Thursday 22 August 2019 is officially Burger Day!
Burger lovers rejoice: today's anniversary pays homage to the ever popular meal
Some may say that if there was anybody working within financial services who was going to write something work-related and base it on burgers it would be me. I've got a bit of a reputation when it comes to food. I'm not sure it's deserved, but it is true to say I do have notably more experience in that department than I have in many others - creative writing being a fine example…
Anyway, it turns out Thursday 22 August 2019 is officially Burger Day. Obviously, this got me thinking about burgers (again) and what the core requirements for a good burger would be, and the voluntary items that could be included to make it even better.
It’s safe to say that there are two staple essential requirements to any burger that no artery-clogging delight could be without:
patty - the calorific beating heart
sauce - aiding the lubrication of the left ventricle.
Now you may well argue that cheese should be included in this shortlist but on a personal note it takes it 50p over my allocated £5 food budget on the local football terraces, so I go without.
a fried egg
red onion (Devil spawn. The first thing I remove if given the choice!)
Maybe if you’re feeling super fancy add a French dip into the mix?
@Steve, I know you’re wondering what I’m going on about. Please bear with me.
When on the hunt to batten down the craving for a high carb burger, depending on where you go, you could be greeted by several options. What would be best to cater for your individual needs?
Well, employers face a similar decision when it comes to providing workplace benefits. Everyone’s different.
Going back to my burger simile, what’s essential, and what’s a nice-to-have?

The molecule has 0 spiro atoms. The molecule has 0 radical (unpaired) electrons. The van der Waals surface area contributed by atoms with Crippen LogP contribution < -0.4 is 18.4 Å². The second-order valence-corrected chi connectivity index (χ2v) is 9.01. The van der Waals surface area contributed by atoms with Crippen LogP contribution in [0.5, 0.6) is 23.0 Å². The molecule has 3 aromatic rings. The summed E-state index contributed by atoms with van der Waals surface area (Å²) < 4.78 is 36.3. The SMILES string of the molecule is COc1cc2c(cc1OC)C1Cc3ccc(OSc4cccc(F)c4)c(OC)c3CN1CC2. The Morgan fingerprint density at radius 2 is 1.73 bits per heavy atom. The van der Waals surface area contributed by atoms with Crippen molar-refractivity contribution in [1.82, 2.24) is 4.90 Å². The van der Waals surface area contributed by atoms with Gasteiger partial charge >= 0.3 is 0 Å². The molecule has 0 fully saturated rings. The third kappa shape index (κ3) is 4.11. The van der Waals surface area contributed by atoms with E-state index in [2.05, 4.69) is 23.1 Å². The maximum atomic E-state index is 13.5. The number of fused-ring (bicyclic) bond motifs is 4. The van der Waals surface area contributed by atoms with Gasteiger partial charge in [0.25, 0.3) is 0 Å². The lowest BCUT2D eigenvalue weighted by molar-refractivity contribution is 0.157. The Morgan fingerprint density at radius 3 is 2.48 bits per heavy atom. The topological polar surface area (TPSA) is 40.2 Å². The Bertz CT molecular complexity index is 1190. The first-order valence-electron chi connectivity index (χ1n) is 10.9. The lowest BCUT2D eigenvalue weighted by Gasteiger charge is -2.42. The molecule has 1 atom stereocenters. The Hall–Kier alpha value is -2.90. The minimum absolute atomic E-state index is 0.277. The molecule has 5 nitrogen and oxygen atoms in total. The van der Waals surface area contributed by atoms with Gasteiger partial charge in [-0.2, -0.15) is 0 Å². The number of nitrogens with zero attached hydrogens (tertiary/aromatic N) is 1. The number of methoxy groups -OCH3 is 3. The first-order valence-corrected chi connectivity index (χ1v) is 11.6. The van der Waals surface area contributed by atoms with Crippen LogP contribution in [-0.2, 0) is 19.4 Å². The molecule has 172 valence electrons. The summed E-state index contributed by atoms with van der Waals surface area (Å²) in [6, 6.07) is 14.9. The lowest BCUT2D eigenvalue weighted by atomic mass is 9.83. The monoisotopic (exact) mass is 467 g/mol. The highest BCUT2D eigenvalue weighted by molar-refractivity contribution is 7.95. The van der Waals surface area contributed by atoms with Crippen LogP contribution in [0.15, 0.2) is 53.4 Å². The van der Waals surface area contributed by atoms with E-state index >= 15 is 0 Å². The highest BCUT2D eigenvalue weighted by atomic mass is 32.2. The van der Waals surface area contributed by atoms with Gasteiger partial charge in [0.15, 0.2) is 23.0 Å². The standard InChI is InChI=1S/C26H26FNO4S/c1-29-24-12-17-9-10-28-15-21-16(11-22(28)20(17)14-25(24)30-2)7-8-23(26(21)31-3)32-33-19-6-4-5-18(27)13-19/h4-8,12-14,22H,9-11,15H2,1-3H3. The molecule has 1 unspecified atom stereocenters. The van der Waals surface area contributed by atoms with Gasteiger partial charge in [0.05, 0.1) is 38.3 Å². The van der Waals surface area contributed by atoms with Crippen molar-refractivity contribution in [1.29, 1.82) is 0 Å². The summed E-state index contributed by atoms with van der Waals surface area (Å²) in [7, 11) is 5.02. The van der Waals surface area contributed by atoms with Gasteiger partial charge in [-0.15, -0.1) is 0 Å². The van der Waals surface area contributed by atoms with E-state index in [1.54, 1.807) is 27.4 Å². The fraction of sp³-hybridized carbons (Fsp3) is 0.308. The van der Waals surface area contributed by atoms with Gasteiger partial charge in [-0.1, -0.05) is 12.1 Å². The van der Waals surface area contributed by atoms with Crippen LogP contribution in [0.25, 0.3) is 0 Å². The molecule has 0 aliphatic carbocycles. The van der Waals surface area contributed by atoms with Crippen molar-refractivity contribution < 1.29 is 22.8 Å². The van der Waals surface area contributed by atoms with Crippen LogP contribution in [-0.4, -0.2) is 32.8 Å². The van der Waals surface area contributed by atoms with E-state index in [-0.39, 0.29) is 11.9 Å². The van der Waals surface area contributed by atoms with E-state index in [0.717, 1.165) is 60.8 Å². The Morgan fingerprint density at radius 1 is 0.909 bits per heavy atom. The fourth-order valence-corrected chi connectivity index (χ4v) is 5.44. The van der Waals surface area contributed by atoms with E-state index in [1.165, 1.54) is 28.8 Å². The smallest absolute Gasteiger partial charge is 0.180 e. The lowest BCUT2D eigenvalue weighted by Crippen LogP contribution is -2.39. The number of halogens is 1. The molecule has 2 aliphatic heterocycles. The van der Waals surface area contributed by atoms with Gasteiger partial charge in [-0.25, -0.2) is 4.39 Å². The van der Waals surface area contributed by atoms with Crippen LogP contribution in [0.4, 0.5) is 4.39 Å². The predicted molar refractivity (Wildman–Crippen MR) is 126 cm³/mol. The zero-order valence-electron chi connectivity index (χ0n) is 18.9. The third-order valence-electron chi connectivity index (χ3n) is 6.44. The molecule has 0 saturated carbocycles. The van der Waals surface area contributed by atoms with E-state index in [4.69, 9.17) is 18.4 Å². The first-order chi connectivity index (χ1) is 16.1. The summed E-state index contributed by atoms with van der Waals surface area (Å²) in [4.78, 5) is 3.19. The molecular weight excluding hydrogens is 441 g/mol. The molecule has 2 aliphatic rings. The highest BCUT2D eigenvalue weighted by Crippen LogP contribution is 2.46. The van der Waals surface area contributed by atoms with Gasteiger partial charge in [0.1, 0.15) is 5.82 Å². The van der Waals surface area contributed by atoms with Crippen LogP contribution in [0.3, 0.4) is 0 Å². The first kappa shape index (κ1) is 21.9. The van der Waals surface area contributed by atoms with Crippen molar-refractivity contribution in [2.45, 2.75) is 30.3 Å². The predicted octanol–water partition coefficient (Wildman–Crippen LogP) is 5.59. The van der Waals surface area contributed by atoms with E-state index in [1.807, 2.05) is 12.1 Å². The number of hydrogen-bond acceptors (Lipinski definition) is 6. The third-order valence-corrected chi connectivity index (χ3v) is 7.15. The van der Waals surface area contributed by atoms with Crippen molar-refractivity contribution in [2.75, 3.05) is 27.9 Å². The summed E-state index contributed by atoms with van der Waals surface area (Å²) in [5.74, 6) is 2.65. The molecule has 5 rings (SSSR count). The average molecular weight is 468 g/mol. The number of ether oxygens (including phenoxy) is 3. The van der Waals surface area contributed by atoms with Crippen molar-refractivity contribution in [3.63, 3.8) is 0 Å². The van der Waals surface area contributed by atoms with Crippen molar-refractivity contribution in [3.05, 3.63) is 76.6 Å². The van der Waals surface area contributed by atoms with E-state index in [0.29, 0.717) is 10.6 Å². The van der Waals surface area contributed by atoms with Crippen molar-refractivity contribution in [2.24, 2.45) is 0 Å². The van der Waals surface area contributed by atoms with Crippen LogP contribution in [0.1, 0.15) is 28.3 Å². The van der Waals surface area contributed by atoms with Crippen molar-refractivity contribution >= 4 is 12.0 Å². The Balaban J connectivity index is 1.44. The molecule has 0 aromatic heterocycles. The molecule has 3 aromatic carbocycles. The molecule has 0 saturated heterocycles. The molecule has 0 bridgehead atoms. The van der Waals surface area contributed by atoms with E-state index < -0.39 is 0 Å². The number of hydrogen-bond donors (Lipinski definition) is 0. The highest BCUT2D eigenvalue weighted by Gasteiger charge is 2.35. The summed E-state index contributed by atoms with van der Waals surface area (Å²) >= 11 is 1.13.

In a couple of unrelated client meetings I’ve been to this year, the employer has floated the idea of introducing a single benefits package to give employees the choice of which benefits to opt for instead of providing their staff pension and insurances. This could be a potentially cost-effective solution if guided by the right people but, most importantly, a flexible option for employees to be covered in the best way for them.
As with the burgers, here are the core and voluntary items:
These core and voluntary benefits would include at least two essential items:
Group life assurance
Pension - at least in line with automatic enrolment minimums.
Some might argue that private medical insurance would be an essential item, but some employers might only offer this to senior staff and directors as it could go beyond their budget if offered to all employees.
Employers with the budget to really look after their workforce could also offer some nice-to-have options:
private medical insurance
healthcare cash plan
gym membership (the red onion of the category!)
cycle to work schemes
the opportunity to buy and sell annual leave.
Things could also go a stage further and an employer could introduce a wildcard opportunity for staff to receive a ‘cash in lieu of voluntary benefits’ option when a lifestyle change might call for it (ensuring statutory minimums are still met, of course) making sure it’s not seen as inducement. However, this one’s all about the existing culture within the company, and like the French dip, this might be a step too far for some employers.
When it comes to making a decision, burger-wise, additional assistance is always available, whether that’s in the form of a knife and fork, a fancy menu to guide you in the selection of burger filling, or an over-zealous waiter (yes, I’m fine thank you, you only gave me my meal ten seconds ago).
In much the same way, Punter Southall Aspire is also able to offer additional assistance. I mean, why would you want to talk about anything non-burger related? If you have a question about burgers, employee benefits, or pensions, you can contact us on 020 3327 5500 or by email at firstname.lastname@example.org.
Or, you can ask for me specifically if you want to know what French dip is.
*The bun has been excluded in the burger categories. For avoidance of doubt, this would be the wrapper of a benefit package in my above comparison.